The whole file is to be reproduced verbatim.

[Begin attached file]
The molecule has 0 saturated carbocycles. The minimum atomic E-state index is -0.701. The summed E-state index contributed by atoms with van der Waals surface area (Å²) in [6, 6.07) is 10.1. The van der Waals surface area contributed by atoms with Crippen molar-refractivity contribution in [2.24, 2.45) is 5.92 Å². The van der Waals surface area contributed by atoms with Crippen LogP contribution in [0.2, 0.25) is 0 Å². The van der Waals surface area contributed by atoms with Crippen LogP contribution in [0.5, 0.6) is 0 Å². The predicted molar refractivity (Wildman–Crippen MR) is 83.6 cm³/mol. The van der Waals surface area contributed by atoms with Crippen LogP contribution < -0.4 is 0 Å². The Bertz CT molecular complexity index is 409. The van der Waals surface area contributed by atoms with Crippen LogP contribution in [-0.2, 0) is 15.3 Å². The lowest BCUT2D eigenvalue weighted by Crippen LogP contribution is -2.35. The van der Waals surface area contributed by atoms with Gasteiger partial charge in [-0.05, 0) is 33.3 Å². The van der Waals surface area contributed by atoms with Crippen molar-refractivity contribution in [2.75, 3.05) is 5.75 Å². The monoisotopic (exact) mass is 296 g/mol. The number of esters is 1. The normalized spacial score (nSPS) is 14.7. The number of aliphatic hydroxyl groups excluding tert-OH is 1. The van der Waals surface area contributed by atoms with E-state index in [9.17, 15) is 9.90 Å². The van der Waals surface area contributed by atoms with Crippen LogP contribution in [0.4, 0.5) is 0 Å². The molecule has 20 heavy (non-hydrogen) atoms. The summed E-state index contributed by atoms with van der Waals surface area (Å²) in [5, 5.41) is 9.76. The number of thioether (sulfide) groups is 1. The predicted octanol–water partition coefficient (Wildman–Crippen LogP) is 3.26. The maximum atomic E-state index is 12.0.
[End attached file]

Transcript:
The molecule has 0 saturated carbocycles. The minimum atomic E-state index is -0.701. The summed E-state index contributed by atoms with van der Waals surface area (Å²) in [6, 6.07) is 10.1. The van der Waals surface area contributed by atoms with Crippen molar-refractivity contribution in [2.24, 2.45) is 5.92 Å². The van der Waals surface area contributed by atoms with Crippen LogP contribution in [0.2, 0.25) is 0 Å². The van der Waals surface area contributed by atoms with Crippen LogP contribution in [0.5, 0.6) is 0 Å². The predicted molar refractivity (Wildman–Crippen MR) is 83.6 cm³/mol. The van der Waals surface area contributed by atoms with Crippen LogP contribution < -0.4 is 0 Å². The Bertz CT molecular complexity index is 409. The van der Waals surface area contributed by atoms with Crippen LogP contribution in [-0.2, 0) is 15.3 Å². The lowest BCUT2D eigenvalue weighted by Crippen LogP contribution is -2.35. The van der Waals surface area contributed by atoms with Gasteiger partial charge in [-0.05, 0) is 33.3 Å². The van der Waals surface area contributed by atoms with Crippen molar-refractivity contribution in [2.75, 3.05) is 5.75 Å². The monoisotopic (exact) mass is 296 g/mol. The number of esters is 1. The normalized spacial score (nSPS) is 14.7. The number of aliphatic hydroxyl groups excluding tert-OH is 1. The van der Waals surface area contributed by atoms with E-state index in [9.17, 15) is 9.90 Å². The van der Waals surface area contributed by atoms with Crippen LogP contribution in [0.4, 0.5) is 0 Å². The molecule has 20 heavy (non-hydrogen) atoms. The summed E-state index contributed by atoms with van der Waals surface area (Å²) in [5, 5.41) is 9.76. The number of thioether (sulfide) groups is 1. The predicted octanol–water partition coefficient (Wildman–Crippen LogP) is 3.26. The maximum atomic E-state index is 12.0.